Courtesy of our favorite battery vendor, 'Battery Sytems,' here's some info on battery myths that we found particularly useful:
Over the years, the staff members of our different locations at Battery Systems have been asked a variety of questions about the form and functionality of the different batteries we offer. While our customers will have the customary questions we are glad to answer, batteries have evolved which leads to thoughts which were once true to now be myths. Saying that, I thought it would be a good idea to give our readers a list of traditional battery myths followed by the truth.
Myth #1: Storing a battery on a concrete floor will discharge them.
Truth: In the past, when battery cases were made out of wood, the rate of discharge was accelerated. Today, battery cases are made ofpolypropylene or hard rubber which seal better and allow discharge to longer be a problem. **Suggestion: Top of battery should be kept clean and keep the battery at a cool temperature because temperature stratification within large batteries can accelerate the internal “leakage” or self-discharge when sitting on a floor that is too cold or too warm.A little joke from one of our smart staff members regarding this myth: “They’re called ‘batteries’ not ‘bat-trees’!” lol
Myth #2: Driving a car will fully recharge a battery.
Truth: There are some factors which can affect an alternator’s ability to charge a battery. The main reasons vary from, how much current is being diverted from the alternator to the battery, the length of available current, and temperature. Note: Using your vehicle on short stop and go trips during bad weather will not recharge the battery
Myth #3: A battery will not explode.
Truth: A wet, lead acid battery produces hydrogen and oxygen gasses. However, the vent caps in batteries help prevent explosions that occur when jumping, connecting or disconnecting charger/cables, and starting the engine. Keep in mind that a battery explosion will most likely cause an eye and burn injury rather than create a Hollywood building explosion scenario. It is very important that all sparks, flames, and heat sources are nowhere near a battery that is charging or being cycled and always wear the appropriate personal protective equipment when working near batteries.
Myth #4: “Maintenance Free” batteries never require maintenance.
Truth: What happens to water on sidewalks, in cups, etc. during summer? Evaporation! The same thing occurs in batteries. In hot climates, the water in the electrolyte can evaporate due to the high under-hood temperatures. Therefore, non-sealed batteries are a nice benefit in hot climates because you can easily add distilled water when evaporation occurs. Many maintenance free, or sealed, batteries are designed so that is vented during charging collects and is “recombined” back into the battery. All batteries require that they are charged properly.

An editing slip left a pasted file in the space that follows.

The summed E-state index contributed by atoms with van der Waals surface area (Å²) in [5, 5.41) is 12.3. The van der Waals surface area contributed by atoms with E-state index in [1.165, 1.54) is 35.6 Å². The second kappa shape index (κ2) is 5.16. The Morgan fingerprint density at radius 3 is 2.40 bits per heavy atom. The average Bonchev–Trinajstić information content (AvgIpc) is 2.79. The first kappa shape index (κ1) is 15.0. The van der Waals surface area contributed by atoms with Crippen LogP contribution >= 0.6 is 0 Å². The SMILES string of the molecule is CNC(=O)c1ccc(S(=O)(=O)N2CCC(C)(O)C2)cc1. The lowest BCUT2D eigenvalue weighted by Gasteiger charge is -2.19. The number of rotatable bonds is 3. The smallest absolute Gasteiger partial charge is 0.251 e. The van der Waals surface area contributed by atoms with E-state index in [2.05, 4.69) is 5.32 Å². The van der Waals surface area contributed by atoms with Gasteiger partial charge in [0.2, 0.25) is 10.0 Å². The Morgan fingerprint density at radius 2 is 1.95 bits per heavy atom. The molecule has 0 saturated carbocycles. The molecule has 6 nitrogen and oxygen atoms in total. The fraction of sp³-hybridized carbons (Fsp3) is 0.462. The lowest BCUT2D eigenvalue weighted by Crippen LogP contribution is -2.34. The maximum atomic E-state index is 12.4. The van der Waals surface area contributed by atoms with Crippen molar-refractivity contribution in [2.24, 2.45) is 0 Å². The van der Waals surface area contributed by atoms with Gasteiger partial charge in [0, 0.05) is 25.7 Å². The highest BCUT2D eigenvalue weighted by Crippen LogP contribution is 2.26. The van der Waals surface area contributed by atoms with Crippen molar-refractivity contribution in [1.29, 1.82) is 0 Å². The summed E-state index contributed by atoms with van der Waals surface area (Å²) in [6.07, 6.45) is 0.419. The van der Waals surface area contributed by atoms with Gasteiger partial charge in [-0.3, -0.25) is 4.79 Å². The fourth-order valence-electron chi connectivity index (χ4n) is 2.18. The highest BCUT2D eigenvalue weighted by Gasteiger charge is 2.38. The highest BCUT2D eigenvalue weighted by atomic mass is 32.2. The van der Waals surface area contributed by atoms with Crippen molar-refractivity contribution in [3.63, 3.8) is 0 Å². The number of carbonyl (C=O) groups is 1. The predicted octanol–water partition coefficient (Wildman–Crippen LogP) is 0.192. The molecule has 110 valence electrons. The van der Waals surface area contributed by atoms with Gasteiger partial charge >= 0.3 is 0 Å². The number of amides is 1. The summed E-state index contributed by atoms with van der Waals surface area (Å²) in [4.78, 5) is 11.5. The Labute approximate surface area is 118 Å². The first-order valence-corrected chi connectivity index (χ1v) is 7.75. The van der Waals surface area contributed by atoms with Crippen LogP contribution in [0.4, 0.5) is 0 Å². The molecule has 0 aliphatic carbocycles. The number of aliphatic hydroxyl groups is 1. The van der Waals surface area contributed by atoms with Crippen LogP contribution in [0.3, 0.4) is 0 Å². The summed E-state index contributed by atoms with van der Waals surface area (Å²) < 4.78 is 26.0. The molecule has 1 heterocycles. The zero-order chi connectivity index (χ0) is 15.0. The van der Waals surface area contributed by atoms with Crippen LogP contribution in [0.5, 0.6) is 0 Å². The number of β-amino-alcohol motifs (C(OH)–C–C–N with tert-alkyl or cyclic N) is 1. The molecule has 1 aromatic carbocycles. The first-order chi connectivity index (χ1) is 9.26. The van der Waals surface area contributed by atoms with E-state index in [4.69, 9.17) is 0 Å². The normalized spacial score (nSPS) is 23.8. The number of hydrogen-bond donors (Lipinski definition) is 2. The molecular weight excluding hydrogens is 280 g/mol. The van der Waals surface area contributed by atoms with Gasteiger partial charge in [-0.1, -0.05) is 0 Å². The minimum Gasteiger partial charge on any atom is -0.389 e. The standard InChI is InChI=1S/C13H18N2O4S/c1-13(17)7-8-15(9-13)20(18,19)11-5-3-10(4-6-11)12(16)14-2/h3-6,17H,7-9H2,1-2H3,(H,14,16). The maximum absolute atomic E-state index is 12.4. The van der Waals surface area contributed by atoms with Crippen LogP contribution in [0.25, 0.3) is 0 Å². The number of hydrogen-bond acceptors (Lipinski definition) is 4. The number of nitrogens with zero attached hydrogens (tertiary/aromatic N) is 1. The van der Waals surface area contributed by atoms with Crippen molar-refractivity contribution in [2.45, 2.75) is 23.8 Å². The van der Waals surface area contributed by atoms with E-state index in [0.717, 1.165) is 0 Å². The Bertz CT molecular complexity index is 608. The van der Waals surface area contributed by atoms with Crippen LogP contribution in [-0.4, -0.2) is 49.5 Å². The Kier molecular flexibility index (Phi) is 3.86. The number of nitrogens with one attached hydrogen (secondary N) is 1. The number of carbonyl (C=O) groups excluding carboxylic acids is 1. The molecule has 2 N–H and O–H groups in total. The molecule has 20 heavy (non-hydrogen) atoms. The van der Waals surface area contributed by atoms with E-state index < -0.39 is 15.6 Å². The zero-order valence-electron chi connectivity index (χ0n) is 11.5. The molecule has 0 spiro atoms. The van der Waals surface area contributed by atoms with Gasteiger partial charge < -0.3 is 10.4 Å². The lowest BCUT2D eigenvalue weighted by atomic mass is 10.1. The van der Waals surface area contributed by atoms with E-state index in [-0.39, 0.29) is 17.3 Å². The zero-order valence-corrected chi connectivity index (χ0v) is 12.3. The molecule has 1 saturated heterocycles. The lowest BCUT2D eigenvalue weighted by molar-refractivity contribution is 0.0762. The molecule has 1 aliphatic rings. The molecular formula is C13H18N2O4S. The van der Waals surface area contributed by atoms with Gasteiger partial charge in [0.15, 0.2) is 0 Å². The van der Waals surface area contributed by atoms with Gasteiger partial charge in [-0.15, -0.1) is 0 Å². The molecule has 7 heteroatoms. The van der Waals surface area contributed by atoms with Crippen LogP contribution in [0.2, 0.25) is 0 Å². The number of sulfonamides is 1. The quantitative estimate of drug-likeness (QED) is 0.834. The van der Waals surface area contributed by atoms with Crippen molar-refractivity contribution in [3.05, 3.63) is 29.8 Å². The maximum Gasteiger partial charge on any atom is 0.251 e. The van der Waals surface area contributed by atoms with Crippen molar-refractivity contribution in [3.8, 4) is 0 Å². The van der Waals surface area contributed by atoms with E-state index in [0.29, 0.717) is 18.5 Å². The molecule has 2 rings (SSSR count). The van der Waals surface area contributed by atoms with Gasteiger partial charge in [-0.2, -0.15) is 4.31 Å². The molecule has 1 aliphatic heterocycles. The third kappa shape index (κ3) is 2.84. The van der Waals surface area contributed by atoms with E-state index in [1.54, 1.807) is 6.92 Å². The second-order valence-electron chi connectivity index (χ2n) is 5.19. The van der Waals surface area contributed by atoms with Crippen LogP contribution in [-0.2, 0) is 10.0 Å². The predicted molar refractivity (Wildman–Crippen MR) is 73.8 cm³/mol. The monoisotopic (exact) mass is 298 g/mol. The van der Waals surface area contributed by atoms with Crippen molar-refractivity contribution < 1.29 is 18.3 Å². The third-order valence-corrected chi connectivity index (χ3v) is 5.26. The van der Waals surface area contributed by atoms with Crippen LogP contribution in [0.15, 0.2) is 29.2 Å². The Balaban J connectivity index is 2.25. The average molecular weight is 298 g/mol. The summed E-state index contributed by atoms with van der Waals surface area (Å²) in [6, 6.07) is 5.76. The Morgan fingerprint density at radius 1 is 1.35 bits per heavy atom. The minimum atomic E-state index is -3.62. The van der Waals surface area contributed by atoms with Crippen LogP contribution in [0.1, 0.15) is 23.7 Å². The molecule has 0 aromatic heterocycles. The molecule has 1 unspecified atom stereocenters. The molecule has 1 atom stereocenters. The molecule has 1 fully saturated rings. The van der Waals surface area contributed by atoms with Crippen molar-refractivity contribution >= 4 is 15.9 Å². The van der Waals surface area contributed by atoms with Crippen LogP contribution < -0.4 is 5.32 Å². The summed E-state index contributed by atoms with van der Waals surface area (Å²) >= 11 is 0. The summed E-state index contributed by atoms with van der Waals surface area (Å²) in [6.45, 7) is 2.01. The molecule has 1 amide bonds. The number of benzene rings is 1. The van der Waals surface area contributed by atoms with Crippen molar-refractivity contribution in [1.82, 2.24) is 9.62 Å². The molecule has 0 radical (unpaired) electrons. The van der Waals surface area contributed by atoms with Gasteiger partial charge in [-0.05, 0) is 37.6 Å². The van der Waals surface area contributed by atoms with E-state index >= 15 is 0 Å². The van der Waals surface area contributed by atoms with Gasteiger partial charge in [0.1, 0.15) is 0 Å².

Myth #5: A larger capacity battery will damage my car.
True: A starter motor will only draw a fixed amount of current from the battery, based on the resistance of the load. A larger current capacity battery supplies only what is required but will give you more starting capacity and will not damage your car.
Myth #6: Flooded, AGM, and Gel batteries are the same.
Truth: Even though all AGM, GEL, and flooded batteries are classified as lead acid, the internal construction of the battery divides them into their respective categories. AGM are the latest batteries. AGMs are sealed and use a separator consisting of fiberglass between the plate to hold electrolyte in its place with capillary action. Flooded or ‘wet cell’ batteries are the most commonly used. Flooded batteries use the lead plates, sulfuric acid electrolyte, and plate separators but the acid flows free within the battery. Gel batteries are also sealed like AGM. However, unlike an AGM, they use a silica material to turn the sulphuric acid into a jelly like substance. This jelly is then used as the electrolyte.
Myth #7: Trickle charger is the best way to charge my car battery.
Truth: No, not very effective. One should charge the battery at 10% to 13% of the battery’s 20 hour AH capacity. Most vehicles are rated between 50-110 amp hours. Automatic trickle chargers are good to keep the battery charged in storage or for small batteries like those used for Powersports.
Myth #8: After leaving the car’s lights on, going for a drive will recharge the battery.
Truth: No, you will not fully recharge the battery by going for a drive. In fact ‘surface’ charging or continuous undercharging will lower the capacity of the battery over time and shorten its life. You could also void the warranty by not recharging it correctly. The best way to restore a flat dead battery is to use an appropriate multi-stage battery charger.
Myth #9: Tap water can be used to top off the water level in a battery if the plates are exposed.
Truth: To replace lost water in batteries, use distilled, deionized, or demineralized water. Tap water can produce mineral build-up on the plates of the battery.
Myth #10: The bigger the cold cranking amps (CCA), the better the battery.
Truth: The electrical systems on most cars are designed around a specific size battery. The vehicle’s computer systems regulate the power required for normal operation. The electrical system will only use a fixed amount of power from the battery based on the requirements of the starter motor and electrical system. A large CCA battery only supplies what is required. While it won’t damage your car, it can affect the performance of the car.
For more info on maintaining or charing your battery, visit: